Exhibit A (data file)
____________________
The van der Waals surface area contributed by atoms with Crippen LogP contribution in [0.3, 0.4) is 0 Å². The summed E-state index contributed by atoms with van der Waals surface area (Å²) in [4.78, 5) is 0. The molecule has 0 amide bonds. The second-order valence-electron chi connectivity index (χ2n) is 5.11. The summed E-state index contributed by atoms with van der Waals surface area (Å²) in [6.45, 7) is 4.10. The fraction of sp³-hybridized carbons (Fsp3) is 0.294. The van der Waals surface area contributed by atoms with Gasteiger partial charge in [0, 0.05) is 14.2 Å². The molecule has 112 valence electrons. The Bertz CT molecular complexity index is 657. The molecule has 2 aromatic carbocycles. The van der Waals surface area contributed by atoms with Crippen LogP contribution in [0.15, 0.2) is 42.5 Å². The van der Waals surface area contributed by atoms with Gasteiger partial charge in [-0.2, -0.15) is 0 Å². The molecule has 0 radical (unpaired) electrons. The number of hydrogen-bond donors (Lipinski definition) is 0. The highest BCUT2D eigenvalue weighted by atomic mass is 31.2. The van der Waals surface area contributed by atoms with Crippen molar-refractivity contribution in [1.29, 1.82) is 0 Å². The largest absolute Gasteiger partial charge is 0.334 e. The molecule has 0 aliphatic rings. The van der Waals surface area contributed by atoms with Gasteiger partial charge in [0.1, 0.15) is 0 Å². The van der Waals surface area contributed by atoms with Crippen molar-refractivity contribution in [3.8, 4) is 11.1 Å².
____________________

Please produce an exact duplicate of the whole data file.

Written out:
The van der Waals surface area contributed by atoms with Crippen LogP contribution in [0.3, 0.4) is 0 Å². The summed E-state index contributed by atoms with van der Waals surface area (Å²) in [4.78, 5) is 0. The molecule has 0 amide bonds. The second-order valence-electron chi connectivity index (χ2n) is 5.11. The summed E-state index contributed by atoms with van der Waals surface area (Å²) in [6.45, 7) is 4.10. The fraction of sp³-hybridized carbons (Fsp3) is 0.294. The van der Waals surface area contributed by atoms with Gasteiger partial charge in [0, 0.05) is 14.2 Å². The molecule has 112 valence electrons. The Bertz CT molecular complexity index is 657. The molecule has 2 aromatic carbocycles. The van der Waals surface area contributed by atoms with Crippen LogP contribution in [0.15, 0.2) is 42.5 Å². The van der Waals surface area contributed by atoms with Gasteiger partial charge in [-0.2, -0.15) is 0 Å². The molecule has 0 radical (unpaired) electrons. The number of hydrogen-bond donors (Lipinski definition) is 0. The highest BCUT2D eigenvalue weighted by atomic mass is 31.2. The van der Waals surface area contributed by atoms with Crippen molar-refractivity contribution in [1.29, 1.82) is 0 Å². The largest absolute Gasteiger partial charge is 0.334 e. The molecule has 0 aliphatic rings. The van der Waals surface area contributed by atoms with Gasteiger partial charge in [0.1, 0.15) is 0 Å². The van der Waals surface area contributed by atoms with Crippen molar-refractivity contribution in [3.8, 4) is 11.1 Å².